Having trouble paying attention? MIT neuroscientists may have a solution for you: Turn down your alpha brain waves. In a new study, the researchers found that people can enhance their attention by controlling their own alpha brain waves based on neurofeedback they receive as they perform a particular task.
The study found that when subjects learned to suppress alpha waves in one hemisphere of their parietal cortex, they were able to pay better attention to objects that appeared on the opposite side of their visual field. This is the first time that this cause-and-effect relationship has been seen, and it suggests that it may be possible for people to learn to improve their attention through neurofeedback.
"There's a lot of interest in using neurofeedback to try to help people with various brain disorders and behavioral problems," says Robert Desimone, director of MIT's McGovern Institute for Brain Research. "It's a completely noninvasive way of controlling and testing the role of different types of brain activity."
It's unknown how long these effects might last and whether this kind of control could be achieved with other types of brain waves, such as beta waves, which are linked to Parkinson's disease. The researchers are now planning additional studies of whether this type of neurofeedback training might help people suffering from attentional or other neurological disorders.
Desimone is the senior author of the paper, which appears in Neuron on Dec. 4. McGovern Institute postdoc Yasaman Bagherzadeh is the lead author of the study. Daniel Baldauf, a former McGovern Institute research scientist, and Dimitrios Pantazis, a McGovern Institute principal research scientist, are also authors of the paper.
Alpha and attention
There are millions of neurons in the brain, and their combined electrical signals generate oscillations known as brain waves. Alpha waves, which oscillate in the frequency of 8 to 12 hertz, are believed to play a role in filtering out distracting sensory information.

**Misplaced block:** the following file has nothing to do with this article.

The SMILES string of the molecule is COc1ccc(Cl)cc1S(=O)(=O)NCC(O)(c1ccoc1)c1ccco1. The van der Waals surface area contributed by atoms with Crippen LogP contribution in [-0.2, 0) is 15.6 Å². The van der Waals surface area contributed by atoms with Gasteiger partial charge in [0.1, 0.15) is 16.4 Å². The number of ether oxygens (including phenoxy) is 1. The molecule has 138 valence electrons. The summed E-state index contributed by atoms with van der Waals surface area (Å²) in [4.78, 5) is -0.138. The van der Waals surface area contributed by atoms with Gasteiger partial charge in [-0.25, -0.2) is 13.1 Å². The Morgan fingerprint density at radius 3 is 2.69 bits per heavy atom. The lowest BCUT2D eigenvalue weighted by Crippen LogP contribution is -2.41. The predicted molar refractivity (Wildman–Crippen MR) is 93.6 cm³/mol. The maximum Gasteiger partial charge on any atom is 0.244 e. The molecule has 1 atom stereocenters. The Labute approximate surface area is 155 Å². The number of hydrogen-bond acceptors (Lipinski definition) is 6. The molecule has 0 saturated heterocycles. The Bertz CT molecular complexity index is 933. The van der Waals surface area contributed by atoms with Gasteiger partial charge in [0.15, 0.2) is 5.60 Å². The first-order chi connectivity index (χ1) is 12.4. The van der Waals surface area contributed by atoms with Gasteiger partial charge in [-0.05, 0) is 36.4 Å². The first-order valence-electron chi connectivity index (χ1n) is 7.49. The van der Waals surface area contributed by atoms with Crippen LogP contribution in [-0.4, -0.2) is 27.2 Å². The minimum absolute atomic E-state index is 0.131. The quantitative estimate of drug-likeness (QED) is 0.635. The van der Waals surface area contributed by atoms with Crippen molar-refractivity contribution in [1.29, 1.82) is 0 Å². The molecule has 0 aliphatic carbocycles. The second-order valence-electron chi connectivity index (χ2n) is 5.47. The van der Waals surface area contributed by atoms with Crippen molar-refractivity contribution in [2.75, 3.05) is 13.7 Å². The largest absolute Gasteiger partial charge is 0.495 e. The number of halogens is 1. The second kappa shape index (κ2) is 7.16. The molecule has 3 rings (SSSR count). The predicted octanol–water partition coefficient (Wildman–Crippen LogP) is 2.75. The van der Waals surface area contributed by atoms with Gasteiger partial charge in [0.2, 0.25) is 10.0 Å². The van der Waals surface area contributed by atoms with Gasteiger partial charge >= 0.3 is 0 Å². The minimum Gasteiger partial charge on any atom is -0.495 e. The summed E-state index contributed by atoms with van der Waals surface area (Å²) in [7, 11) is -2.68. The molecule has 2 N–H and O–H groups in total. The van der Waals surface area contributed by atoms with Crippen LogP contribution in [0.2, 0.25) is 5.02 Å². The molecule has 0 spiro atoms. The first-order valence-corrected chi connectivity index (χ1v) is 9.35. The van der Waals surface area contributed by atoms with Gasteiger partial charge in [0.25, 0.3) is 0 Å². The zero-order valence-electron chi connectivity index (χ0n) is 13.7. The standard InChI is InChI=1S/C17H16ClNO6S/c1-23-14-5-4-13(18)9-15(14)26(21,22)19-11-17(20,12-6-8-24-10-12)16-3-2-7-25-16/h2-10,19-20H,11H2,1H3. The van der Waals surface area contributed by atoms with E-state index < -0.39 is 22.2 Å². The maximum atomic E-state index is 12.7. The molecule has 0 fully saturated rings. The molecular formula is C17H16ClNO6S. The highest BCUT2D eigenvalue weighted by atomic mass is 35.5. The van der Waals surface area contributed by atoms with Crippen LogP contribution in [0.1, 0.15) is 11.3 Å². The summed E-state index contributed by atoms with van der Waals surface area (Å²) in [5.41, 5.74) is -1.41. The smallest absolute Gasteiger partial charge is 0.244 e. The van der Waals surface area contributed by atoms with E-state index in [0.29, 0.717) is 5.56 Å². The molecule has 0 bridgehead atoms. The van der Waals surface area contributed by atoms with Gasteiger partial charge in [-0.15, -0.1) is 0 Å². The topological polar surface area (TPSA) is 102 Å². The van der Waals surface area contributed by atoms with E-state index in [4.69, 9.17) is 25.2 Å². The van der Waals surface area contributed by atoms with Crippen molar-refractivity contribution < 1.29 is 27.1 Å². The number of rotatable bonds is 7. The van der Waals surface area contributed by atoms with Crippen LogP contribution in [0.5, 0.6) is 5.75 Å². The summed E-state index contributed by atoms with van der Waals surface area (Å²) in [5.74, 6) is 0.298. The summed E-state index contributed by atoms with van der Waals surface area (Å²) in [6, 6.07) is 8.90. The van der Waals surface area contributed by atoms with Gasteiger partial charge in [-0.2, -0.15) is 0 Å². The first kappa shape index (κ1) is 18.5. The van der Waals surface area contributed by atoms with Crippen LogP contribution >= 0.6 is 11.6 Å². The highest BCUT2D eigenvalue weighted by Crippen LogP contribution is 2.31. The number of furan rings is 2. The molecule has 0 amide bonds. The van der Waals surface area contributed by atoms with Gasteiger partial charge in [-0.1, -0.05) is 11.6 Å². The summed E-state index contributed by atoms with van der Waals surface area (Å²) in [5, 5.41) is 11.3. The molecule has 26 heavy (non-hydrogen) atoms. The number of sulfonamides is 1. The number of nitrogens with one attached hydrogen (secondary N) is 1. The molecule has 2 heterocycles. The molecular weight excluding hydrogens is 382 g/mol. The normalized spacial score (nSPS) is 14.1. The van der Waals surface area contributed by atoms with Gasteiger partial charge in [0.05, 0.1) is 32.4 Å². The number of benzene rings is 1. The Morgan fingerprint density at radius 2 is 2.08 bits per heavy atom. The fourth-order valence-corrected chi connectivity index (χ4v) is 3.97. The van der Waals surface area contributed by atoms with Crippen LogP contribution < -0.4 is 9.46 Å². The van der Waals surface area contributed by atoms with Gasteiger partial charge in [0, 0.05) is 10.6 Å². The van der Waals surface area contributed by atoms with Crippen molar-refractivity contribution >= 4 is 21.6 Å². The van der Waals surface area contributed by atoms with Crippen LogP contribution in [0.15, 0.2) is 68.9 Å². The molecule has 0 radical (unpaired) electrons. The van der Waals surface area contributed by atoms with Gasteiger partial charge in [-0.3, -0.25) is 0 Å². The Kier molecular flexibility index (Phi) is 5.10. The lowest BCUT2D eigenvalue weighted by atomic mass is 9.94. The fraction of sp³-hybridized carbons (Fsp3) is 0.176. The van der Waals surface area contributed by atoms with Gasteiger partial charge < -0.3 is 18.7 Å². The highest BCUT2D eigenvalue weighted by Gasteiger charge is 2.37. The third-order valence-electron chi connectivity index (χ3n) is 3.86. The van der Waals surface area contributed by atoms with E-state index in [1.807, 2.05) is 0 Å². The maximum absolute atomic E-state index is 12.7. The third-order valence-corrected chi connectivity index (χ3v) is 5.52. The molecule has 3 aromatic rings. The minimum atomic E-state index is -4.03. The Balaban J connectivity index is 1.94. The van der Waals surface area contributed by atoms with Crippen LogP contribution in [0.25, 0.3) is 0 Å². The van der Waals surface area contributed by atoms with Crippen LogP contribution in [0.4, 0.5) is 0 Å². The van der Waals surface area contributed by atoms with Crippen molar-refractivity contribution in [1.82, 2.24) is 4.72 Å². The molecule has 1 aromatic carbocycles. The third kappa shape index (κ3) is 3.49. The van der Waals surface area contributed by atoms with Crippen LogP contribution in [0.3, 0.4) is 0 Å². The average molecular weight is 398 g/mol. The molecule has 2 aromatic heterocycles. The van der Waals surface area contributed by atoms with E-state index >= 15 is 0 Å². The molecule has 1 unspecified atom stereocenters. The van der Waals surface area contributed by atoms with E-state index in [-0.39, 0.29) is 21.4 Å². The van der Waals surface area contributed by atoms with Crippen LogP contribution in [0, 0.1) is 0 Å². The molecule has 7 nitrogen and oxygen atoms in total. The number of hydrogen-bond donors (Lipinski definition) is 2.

Previous studies have shown a strong correlation between attention and alpha brain waves, particularly in the parietal cortex. In humans and in animal studies, a decrease in alpha waves has been linked to enhanced attention. However, it was unclear if alpha waves control attention or are just a byproduct of some other process that governs attention, Desimone says.
To test whether alpha waves actually regulate attention, the researchers designed an experiment in which people were given real-time feedback on their alpha waves as they performed a task. Subjects were asked to look at a grating pattern in the center of a screen, and told to use mental effort to increase the contrast of the pattern as they looked at it, making it more visible.
During the task, subjects were scanned using magnetoencephalography (MEG), which reveals brain activity with millisecond precision. The researchers measured alpha levels in both the left and right hemispheres of the parietal cortex and calculated the degree of asymmetry between the two levels. As the asymmetry between the two hemispheres grew, the grating pattern became more visible, offering the participants real-time feedback.